By Andrew Walker
BBC economics correspondent
A privately operated and manned spaceship, SpaceShipOne, has landed after a successful second trip to the edge of space, to claim a $10m prize.
White Knight carried the rocket plane to the launch altitude
Two successful flights within two weeks are required to win the Ansari X-Prize, offered by private donors who want to encourage commercial space travel, notably tourism.
It is a business with an uncertain future. But if space tourism really does get going, one or two features of it are fairly clear.
It will be expensive, and in the early stages consumer demand for it will therefore be fairly limited.
But with a small group of people with very high incomes willing to pay for novel experiences, space tourism is a business that might work.
'15,000 tourists by 2021'
A few people have already done it as paying passengers on the Russian spacecraft Soyuz.
The fare was as steep as the ascent - $20m for the first man who did it.
Nonetheless, a management consultancy in the US, called Futron, has estimated that the business could generate annual revenues of more than $1bn by the year 2021.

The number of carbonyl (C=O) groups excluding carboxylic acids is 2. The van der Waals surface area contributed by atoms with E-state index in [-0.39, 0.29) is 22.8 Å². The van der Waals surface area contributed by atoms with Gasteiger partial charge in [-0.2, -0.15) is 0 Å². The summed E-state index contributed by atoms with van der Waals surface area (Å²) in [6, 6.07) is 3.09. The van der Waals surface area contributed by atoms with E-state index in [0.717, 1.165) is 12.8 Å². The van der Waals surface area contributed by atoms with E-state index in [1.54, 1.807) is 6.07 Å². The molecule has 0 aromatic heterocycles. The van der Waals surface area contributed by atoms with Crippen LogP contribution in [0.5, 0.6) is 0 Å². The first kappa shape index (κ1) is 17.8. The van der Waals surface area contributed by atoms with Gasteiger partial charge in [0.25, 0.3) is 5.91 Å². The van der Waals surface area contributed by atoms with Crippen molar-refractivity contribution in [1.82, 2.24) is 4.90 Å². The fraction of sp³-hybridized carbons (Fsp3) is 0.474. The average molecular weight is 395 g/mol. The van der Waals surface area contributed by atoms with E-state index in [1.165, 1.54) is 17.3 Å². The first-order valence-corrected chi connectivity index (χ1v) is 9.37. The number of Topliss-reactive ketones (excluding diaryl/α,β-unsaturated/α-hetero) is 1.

The largest area of demand, it says, is likely to be for cheaper "sub-orbital" flights - a short trip into space and back.
Sales for that type of trip could be as high as 15,000 passengers a year by 2021, the consultancy predicts.
The forecasts were based on a survey of what the company called affluent Americans.
With even a short trip likely to cost anything up to $100,000, they will need to be affluent.
They will also need to be very fit, physically and mentally. Futron warned that passengers may well have to achieve similar health and fitness standards to professional astronauts.
So if space tourism does take off, it will not be for everyone.